A typical Evolve and resequence (E&R) experiment involves replicate populations for which allele frequency changes are measured. Common methods to test for selection are either applied to each population separately or assume a consistent signal across replicates. However, inconsistent signals are frequently encountered across replicates. Methods that assume consistent allele frequency changes are then not very efficient. It is therefore of interest to develop new approaches that can combine evidence from different replicates and provide good power both for consistent and inconsistent signals. As a starting point, we will use the omnibus test developed by Futschik et al. (2018) which is based on independent p-values. This test provides good power no matter for how many tests k (≥1) the null hypothesis is false. An advantage of the method is its modularity, i.e., p-values from any statistical test can be taken as input, provided they are uniformly distributed under the null model. We intend to extend this approach in several directions: For instance, (i) by considering a whole time series of measurements simultaneously; (ii) by considering spatial response patterns along the chromosome, and taking into account linkage and haplotype structure; (iii) by simultaneous consideration of gene sets (as defined e.g., by GO-categories) to obtain the combined evidence for a GO-category; and (iv) by simultaneously considering different types of –omics data for genes that show a signal of selection in at least one of these categories while still controlling for multiple testing. Finally, as measurements at the single-cell level are currently becoming available, we intend to combine the evidence across cells to determine the genes that exhibit a response in at least some of the cells. Our intended method will not dilute sparse signals by averaging across all cells.

Related literature:

  •  Futschik A, Taus T and Zehetmayer S. An omnibus test for the global null hypothesis. Stat. Methods Med. Res. (2018) arXiv: 1709.00960

Polygenic adaptation: The roles of pleiotropy and epistasis

Principal advisor: Reinhard Bürger

Many traits important for ecological adaptation are quantitative traits, i.e., traits, such as body size, that vary continuously and can be measured on a scale. Typically, they are determined by contributions from many genetic loci. Often these loci also affect other traits, i.e., they have pleiotropic effects, and alleles exhibit dominance. Loci may also interact with each other, a phenomenon called epistasis. The aim of this project is to study the evolutionary dynamics of gene and genotype frequencies while the trait is adapting to a new optimum, i.e., after an environmental shift. Pleiotropy may be modeled, for instance, by deleterious effects on fitness but also by direct effects on other traits under selection. Problems of the following kind will be tackled. How many loci show a response? What is the magnitude of response at individual loci? In particular, do plateaus in the response occur, i.e., are complete or incomplete sweeps more common? What is the role of epistasis, dominance, and pleiotropy? How much variation of the response among replicates is expected? How does the response depend on initial frequencies (standing variation vs. new mutations), on the magnitude of allelic effects, and on population size. In the deterministic case, when population size is very large, the corresponding models are formulated as systems of nonlinear difference or differential equations. Otherwise, they are framed in terms of stochastic processes, in particular, branching processes and diffusion processes (depending on the question that shall be answered). The models will be studied by mathematical techniques from dynamical systems and by individual-based computer simulations. Therefore, a good background in mathematics is required.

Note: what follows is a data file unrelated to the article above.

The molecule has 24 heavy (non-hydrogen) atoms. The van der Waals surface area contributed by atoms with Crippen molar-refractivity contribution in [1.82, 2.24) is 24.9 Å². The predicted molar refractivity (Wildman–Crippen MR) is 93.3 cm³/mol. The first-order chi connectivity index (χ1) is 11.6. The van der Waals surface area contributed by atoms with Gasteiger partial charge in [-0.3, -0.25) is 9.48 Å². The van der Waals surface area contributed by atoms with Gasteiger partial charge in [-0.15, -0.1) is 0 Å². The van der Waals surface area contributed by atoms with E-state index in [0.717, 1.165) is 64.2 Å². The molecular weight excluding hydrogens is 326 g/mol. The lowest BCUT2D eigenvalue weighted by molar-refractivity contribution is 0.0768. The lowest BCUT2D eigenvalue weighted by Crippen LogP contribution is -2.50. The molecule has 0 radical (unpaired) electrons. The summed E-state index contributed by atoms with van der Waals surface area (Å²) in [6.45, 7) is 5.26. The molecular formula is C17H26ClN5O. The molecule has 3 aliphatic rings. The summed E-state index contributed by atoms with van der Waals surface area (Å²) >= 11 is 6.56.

The genetics of local adaptation in Arabidopsis thaliana

Principal advisor: Magnus Nordborg

We have been carrying out a number of long-term field experiments in Sweden, using native Swedish lines of A. thaliana (Long et al., 2013). Rather than just growing plants in plots and measuring seed set as a proxy for fitness, we established “natural” sites where the plants can compete over multiple generations, and sampled individuals throughout the experiment. Over 10,000 plants have been sampled, and we are currently in the process of sequencing them in order to map genes responsible for fitness differences using genome-wide association. The results will be compared with phenotypes (including transcriptome and epigenome) data taken from common-garden experiments carried out at the same sites. This will make it possible to investigate whether loci that show signs of selection are also associated with particular phenotypes.

Related literature:

  •  Long Q, Rabanal FA, Meng D, Huber CD, Farlow A, Platzer A, Zhang Q, Vilhjálmsson BJ, Korte A, Nizhynska V, Voronin V, Korte P, Sedman L, Mandáková T, Lysak MA, Seren Ü, Hellmann I and Nordborg M. Massive genomic variation and strong selection in Arabidopsis thaliana lines from Sweden. Nat. Genet. 45(8), 884–890. (2013) doi: Doi 10.1038/Ng.2678

The role of a nascent sex chromosome on interspecific patterns of allele sharing

Principal advisor: Christian Lexer